At their second meeting for the year on Monday 15th April 1849, the Commissioners submitted the following report to a public meeting at the Commercial Hall. “The Public Wells have been constantly attended to. A large one has been sunk at the bottom of Donkin Street and although at a depth of 42 feet [12.8 metres], no permanent spring has been found, yet it answers for a tank and a very large supply of water has been obtained there. A great portion of this well has been sunk through solid rock, but as the expenditure was becoming greater, it was thought advisable to leave off at a depth of 42 feet, having 10 feet diameter at the bottom and it is walled up from the rock to the surface. The well near Mr. Diesel’s property was deepened by 9 feet more, making the present depth 26 feet. A pump has been put into this well which has been found a greater convenience and it is most desirable that one should be provided at each public well in the town for otherwise it is impossible to prevent the dipping in of dirty buckets and other nuisances as well as the waste of much water.”
In 1851, the Algoa Bay Mooring and Watering Company built a stone tank over the Baaken’s River from which water was piped to the Market Square in order to supplement the existing well situated there.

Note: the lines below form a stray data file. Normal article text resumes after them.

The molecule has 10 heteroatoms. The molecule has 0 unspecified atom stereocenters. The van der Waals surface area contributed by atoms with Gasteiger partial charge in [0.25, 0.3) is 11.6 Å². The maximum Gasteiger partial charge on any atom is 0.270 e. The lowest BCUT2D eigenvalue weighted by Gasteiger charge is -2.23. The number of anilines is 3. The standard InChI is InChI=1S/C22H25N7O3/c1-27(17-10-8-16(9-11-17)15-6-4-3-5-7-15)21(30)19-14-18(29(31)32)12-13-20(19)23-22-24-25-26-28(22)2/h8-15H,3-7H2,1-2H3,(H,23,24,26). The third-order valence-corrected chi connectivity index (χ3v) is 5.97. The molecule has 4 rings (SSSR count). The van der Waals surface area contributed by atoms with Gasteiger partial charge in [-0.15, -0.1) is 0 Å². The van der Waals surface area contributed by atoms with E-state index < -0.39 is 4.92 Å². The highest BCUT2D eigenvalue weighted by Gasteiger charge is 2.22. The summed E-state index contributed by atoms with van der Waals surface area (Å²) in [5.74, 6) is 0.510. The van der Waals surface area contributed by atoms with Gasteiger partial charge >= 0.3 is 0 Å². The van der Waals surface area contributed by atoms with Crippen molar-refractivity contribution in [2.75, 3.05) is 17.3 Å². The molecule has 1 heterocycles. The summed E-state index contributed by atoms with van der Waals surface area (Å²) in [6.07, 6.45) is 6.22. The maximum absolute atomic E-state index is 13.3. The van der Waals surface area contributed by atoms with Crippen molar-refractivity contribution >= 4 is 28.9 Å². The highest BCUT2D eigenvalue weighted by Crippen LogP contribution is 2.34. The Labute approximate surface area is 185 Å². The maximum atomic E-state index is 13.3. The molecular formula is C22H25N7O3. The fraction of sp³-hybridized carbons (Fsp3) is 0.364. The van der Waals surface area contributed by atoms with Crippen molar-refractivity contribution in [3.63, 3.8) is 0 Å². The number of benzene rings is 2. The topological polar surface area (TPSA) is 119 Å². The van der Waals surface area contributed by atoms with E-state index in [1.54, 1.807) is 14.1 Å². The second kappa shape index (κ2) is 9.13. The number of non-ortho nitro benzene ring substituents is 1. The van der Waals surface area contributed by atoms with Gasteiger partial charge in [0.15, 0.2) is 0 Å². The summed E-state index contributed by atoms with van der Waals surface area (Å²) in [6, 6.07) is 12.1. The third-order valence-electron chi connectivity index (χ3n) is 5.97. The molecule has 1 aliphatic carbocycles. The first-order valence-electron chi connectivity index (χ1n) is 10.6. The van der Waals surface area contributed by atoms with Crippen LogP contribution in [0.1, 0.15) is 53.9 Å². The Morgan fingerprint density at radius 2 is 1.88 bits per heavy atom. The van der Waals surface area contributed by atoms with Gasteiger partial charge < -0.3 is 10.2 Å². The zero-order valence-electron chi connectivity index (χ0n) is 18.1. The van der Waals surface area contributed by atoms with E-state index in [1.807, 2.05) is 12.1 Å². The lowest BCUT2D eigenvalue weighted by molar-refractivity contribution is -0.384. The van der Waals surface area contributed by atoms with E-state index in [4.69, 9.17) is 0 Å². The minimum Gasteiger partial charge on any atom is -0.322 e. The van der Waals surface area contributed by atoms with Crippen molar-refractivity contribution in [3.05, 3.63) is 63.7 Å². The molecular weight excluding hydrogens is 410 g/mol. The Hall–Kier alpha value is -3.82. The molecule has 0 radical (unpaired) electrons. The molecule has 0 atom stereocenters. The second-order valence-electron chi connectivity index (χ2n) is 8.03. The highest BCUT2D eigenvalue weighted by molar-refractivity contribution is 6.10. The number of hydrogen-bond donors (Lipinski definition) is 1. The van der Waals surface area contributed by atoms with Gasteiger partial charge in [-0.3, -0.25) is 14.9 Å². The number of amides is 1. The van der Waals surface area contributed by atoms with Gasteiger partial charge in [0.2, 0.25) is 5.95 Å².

With the rapid growth in population, there was clearly an ongoing search for additional water sources which could be tapped. One such suggestion to augment supplies of water to the town was presented at meeting of the Commissioners on the 29th July 1852. At this meeting it was resolved that Messrs. Doiner, Pattinson, Slater and Blaine should “repair to the Duin to ascertain the level of the springs there.” Far be it for me to second guess their logic, but the fact that the Duine were situated south of Gomery and Welbedacht farms, how would the water be conveyed to Port Elizabeth?
Another potentially inane decision by the Commissioners was that regarding Donkin Street. All the original maps of the area indicate that there was a stream within this kloof. Yet when the ravine was closed in during 1855 to make a road, it was deemed necessary that the water be piped under-ground to the sea. The only logical explanation for this action could be that the water was not potable or of dubious quality.
At the meeting of the Board of Commissioners on the 2nd January 1856, the following letter was submitted by Mr. W.N. Coleman. In a word, Coleman was clearly obsessed with the issue of water supply as this is the same Coleman who had submitted a proposal eight years previously.